Google developers released an urgent fix for Chrome 108.0.5359.94 on Friday. The update addresses a novel, zero-day vulnerability (tracked CVE-2022-4262).
The flaw reportedly affects all versions of the browser, and according to Mike Walters, VP of vulnerability and threat research at Action1, the fix was urgent, as there is already a working exploit for it.
“This fix addresses the ninth zero-day vulnerability in the browser this year. Moreover, it continues an odd pattern of Google fixing a zero-day vulnerability soon after a regular release,” Walters told Infosecurity.
As is customary for Google, details on the vulnerability and exploit have yet to be published.
“Google will not give details about the vulnerability until most users’ browsers are updated, and rightly so,” Walters said. “The severity of this vulnerability can hardly be overstated. That’s why we recommend that you update your Chrome browser as soon as possible.”
“Accordingly, it is very likely that this vulnerability allows remote code execution, which means that a threat actor could cause any script or malware payload to be executed on the victims’ device,” Walters explained.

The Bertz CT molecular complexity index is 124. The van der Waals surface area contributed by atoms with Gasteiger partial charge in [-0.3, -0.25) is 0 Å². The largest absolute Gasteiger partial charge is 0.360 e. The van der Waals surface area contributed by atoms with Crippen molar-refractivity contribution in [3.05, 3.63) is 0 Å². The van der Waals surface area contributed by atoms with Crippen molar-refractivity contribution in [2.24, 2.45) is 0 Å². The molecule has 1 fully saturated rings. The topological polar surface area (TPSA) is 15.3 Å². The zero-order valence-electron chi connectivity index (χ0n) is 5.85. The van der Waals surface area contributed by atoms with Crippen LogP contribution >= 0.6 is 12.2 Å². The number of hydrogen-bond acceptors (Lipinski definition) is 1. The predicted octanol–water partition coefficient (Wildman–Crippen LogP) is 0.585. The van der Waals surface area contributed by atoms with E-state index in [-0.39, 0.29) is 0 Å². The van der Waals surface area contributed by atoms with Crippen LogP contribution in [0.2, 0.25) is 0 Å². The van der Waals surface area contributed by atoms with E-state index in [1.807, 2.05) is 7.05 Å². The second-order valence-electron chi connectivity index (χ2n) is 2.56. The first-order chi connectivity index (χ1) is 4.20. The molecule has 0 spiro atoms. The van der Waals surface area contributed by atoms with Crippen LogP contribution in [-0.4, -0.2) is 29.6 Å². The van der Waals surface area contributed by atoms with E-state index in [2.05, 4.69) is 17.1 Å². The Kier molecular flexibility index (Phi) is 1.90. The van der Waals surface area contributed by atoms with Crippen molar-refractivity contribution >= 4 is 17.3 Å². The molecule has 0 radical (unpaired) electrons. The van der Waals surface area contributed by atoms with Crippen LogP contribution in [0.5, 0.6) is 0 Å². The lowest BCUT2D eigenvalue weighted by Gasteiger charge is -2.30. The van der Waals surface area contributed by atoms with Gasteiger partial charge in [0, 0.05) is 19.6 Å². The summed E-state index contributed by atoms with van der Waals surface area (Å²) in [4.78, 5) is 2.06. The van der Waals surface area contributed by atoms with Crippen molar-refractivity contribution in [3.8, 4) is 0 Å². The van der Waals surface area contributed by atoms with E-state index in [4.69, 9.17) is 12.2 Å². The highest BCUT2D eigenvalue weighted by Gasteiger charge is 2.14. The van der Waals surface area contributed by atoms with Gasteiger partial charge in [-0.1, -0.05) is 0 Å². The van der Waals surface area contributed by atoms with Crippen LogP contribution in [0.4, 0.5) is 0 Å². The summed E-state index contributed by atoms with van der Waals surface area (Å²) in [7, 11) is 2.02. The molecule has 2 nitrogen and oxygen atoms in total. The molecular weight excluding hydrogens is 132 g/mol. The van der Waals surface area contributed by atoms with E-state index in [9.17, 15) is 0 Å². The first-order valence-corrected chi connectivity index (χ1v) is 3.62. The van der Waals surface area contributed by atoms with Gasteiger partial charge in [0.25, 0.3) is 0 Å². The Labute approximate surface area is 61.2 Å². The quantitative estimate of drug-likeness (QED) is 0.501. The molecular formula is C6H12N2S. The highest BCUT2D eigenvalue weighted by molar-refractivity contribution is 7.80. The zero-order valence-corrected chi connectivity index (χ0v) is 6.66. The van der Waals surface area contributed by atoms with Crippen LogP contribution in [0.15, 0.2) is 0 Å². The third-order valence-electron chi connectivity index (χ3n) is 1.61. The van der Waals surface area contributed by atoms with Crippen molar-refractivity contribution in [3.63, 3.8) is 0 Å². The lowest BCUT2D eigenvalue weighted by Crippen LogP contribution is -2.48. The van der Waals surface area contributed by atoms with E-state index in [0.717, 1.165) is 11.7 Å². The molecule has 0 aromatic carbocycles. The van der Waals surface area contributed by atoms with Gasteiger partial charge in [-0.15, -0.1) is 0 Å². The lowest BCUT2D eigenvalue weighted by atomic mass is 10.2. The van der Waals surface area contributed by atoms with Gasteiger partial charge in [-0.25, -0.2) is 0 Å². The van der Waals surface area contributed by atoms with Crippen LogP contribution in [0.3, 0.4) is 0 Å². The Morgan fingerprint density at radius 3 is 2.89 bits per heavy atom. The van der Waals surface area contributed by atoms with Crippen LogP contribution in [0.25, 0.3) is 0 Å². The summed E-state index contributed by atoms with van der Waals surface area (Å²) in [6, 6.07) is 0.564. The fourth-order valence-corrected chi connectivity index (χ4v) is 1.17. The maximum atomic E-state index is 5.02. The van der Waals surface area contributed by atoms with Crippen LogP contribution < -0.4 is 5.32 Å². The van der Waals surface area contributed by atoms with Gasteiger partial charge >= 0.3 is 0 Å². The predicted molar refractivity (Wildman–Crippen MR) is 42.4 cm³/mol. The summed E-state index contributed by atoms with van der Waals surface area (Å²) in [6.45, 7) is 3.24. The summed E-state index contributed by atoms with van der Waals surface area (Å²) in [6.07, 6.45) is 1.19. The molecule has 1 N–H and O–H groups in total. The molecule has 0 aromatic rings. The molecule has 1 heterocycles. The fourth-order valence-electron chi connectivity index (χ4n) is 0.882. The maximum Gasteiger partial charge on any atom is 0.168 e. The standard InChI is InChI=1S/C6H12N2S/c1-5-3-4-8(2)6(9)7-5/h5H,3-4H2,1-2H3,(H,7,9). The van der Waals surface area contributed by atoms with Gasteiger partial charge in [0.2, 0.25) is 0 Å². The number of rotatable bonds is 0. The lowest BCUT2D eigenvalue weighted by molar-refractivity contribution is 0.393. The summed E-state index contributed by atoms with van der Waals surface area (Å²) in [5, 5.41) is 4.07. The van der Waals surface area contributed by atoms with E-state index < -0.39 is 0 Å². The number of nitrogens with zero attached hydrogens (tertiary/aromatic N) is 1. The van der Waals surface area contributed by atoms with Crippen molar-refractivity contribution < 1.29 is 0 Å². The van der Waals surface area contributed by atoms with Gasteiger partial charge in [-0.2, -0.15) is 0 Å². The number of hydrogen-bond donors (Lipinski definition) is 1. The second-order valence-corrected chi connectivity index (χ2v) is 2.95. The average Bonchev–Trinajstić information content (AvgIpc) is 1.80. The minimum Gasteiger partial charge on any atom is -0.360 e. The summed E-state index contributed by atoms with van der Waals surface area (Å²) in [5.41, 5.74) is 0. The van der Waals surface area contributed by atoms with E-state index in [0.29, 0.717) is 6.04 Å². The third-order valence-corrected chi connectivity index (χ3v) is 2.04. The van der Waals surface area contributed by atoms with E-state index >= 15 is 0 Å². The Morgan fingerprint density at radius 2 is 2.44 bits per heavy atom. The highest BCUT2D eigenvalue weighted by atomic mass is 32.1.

“In most cases, attackers exploit such vulnerabilities when users visit their malicious site. Then they steal data from the affected devices or create botnets to perform distributed denial-of-service (DDoS) attacks, mine cryptocurrency or send spam.”
At the same time, patching browsers can be problematic, Walters said, since people do not like rebooting their browsers, which is usually needed as part of an update.
“That’s why the best practice for organizations is to automate patching for third-party apps, including browsers, and ensure their IT teams can force reboots remotely in a way that is comfortable to end users,” the executive concluded.
The patch comes less than two weeks from Google’s latest Chrome patch for a zero-day (tracked CVE-2022-4135), which the tech giant addressed on November 24.
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